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|Japan’s dwindling external surplus|
|Saturday, 04 December 2010 09:14|
For as long as I can remember, Japan has had a current account surplus. But, as the country’s population ages, this surplus is gradually disappearing.
Japan is a capital exporting country -- this is the counterpart to its current account surplus. The country’s savings exceed its investment requirements as the rapidly ageing population stashes away money for its retirement. But as population ageing progresses, Japanese retirees will start running down their savings (dissaving) to finance their lives in retirement. This will reach a point where the current account moves into deficit. The country will need to either sell off overseas investments and/or get foreigners to finance part of its investment and national debt.
Let’s have a look at the details of Japan’s international transactions.
Japan’s net foreign assets are worth some $2.9 trillion, with assets at $6.1 trillion and liabilities at $3.2 trillion. This is much higher than for any other country, including China. China tops the world for gross official foreign exchange reserves with $2.4 trillion, beating Japan into second place with its $1.0 trillion. But these reserves are held by governments and do not take account of private sector foreign assets or any liabilities.
Japan wins hands down for net foreign assets. China is way behind with $1.8 trillion, followed by Germany with $1.3 trillion, Hong Kong with $750 billion, Switzerland with $690 billion and Russia with $250 billion. As a proportion of GDP, Hong Kong leads the pack with 353%, followed by Switzerland with 131% and then comes Japan with 56%.
Who are the world’s biggest debtors? The US of course with $3.5 trillion in net debt. But the US has lots of both foreign assets ($23.3 trillion) – its enterprises have invested everywhere -- and foreign liabilities ($19.8 trillion). The world’s other leading countries as net debtors include Spain ($1.4 trillion), Australia ($700 billion), France ($516 billion) and Italy ($429 billion). Against GDP, the US debt position is not so bad, it only represents 24%. The big debtors are Spain with 94% of GDP, and Australia with 61%.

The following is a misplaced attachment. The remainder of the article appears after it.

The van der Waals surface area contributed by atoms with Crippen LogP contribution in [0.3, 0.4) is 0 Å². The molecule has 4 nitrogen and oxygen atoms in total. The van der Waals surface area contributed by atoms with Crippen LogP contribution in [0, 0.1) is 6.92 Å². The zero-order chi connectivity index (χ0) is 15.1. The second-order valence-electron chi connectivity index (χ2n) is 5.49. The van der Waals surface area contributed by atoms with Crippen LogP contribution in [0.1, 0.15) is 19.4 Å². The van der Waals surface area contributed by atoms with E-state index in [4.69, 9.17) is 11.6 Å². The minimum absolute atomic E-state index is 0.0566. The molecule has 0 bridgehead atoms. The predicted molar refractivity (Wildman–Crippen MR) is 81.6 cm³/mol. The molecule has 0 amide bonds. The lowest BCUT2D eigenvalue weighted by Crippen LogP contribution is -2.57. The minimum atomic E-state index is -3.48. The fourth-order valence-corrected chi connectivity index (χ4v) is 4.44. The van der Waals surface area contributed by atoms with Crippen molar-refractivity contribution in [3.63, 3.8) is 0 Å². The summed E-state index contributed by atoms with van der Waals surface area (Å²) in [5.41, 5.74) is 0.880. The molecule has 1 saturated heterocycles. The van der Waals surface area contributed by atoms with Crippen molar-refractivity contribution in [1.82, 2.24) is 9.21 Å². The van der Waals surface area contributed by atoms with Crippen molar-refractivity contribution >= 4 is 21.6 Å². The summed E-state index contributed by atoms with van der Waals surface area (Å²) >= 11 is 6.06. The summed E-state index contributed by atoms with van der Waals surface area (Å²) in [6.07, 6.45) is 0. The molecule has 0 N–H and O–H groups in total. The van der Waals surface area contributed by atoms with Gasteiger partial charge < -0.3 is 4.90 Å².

Back to Japan’s foreign assets. Where are they all invested? In factories in China? No, only 12% of Japan’s external assets are in the form of foreign direct investment. The rest is in portfolio investment (equities, debt securities, and so on) One-third of Japan’s stock of FDI is still in the US, with Europe and Asia accounting for about 15% each, and China a mere 5%.
Only 6% of Japan’s external liabilities are in the form of FDI. As any foreign resident of Tokyo will tell, the Japanese market is a very hard nut to crack, except for a few notable exceptions like IKEA and Starbucks. Again, most of external liabilities are in the form of portfolio investment.
The question is: how long can Japan’s big foreign asset position last? Quite a long time is the answer, but the Japanese current account will slowly move into deficit in the coming years, as Japan’s population gradually ages. And a current account deficit necessarily means a declining net asset position. In fact, Japan would be seeing current account deficits pretty soon, if it were not for its high level of corporate savings. Household savings are already pretty close to zero.
Digging into the figures a little is rather interesting. In recent years, Japan’s trade surplus has shrunk. Weak US markets will keep it shrunk for a while. And when the global economy picks up again, rising oil and other commodity prices will badly hit Japan’s trade balance. The main thing keeping the current account in surplus is “investment income”, that is, the earnings on Japan’s net external assets. The services account shows a small net deficit. There is hope that Chinese and Korean tourists might help push that into surplus. Nice idea. Only problem is that every time that China and Japan have a lovers’ tiff, the Chinese government tells its citizens to boycott Japan.
So please keep your eye on Japan’s external balance of payments. When the current account moves into deficit, we could see all sorts of things happen. Japan will then need to become a net importer of capital. This can occur in two ways -- selling off overseas investments and/or getting foreigners to finance part of its investment and national debt. Will banks and corporate investors be willing to sell off overseas investments at a time when the yen could weaken? Will China be willing to invest in Japan? If so, will China turn the capital taps on and off every time that they have a lovers’ tiff.
Japan is a country that detests uncertainty. And yet that is exactly what is on the program!
Japan’s Balance of Payments – Ministry of Finance
Reserves of Foreign Exchange and Gold. The World Factbook. Central Intelligence Agency.